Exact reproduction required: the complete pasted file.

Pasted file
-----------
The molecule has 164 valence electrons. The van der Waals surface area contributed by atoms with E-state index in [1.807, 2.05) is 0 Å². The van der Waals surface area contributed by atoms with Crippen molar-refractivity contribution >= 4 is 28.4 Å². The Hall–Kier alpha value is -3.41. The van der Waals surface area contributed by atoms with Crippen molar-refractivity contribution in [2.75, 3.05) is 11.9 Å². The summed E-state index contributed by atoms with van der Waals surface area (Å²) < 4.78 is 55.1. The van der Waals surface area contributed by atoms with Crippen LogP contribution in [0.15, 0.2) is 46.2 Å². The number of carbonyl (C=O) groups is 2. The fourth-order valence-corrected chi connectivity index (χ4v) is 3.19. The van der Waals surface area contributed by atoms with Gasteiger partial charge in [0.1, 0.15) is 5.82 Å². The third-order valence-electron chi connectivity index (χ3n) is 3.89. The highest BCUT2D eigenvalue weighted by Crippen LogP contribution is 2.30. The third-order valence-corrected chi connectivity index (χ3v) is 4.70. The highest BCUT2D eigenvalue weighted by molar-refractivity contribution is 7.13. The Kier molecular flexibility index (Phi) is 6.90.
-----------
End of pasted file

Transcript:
The molecule has 164 valence electrons. The van der Waals surface area contributed by atoms with E-state index in [1.807, 2.05) is 0 Å². The van der Waals surface area contributed by atoms with Crippen molar-refractivity contribution >= 4 is 28.4 Å². The Hall–Kier alpha value is -3.41. The van der Waals surface area contributed by atoms with Crippen molar-refractivity contribution in [2.75, 3.05) is 11.9 Å². The summed E-state index contributed by atoms with van der Waals surface area (Å²) < 4.78 is 55.1. The van der Waals surface area contributed by atoms with Crippen LogP contribution in [0.15, 0.2) is 46.2 Å². The number of carbonyl (C=O) groups is 2. The fourth-order valence-corrected chi connectivity index (χ4v) is 3.19. The van der Waals surface area contributed by atoms with Gasteiger partial charge in [0.1, 0.15) is 5.82 Å². The third-order valence-electron chi connectivity index (χ3n) is 3.89. The highest BCUT2D eigenvalue weighted by Crippen LogP contribution is 2.30. The third-order valence-corrected chi connectivity index (χ3v) is 4.70. The highest BCUT2D eigenvalue weighted by molar-refractivity contribution is 7.13. The Kier molecular flexibility index (Phi) is 6.90.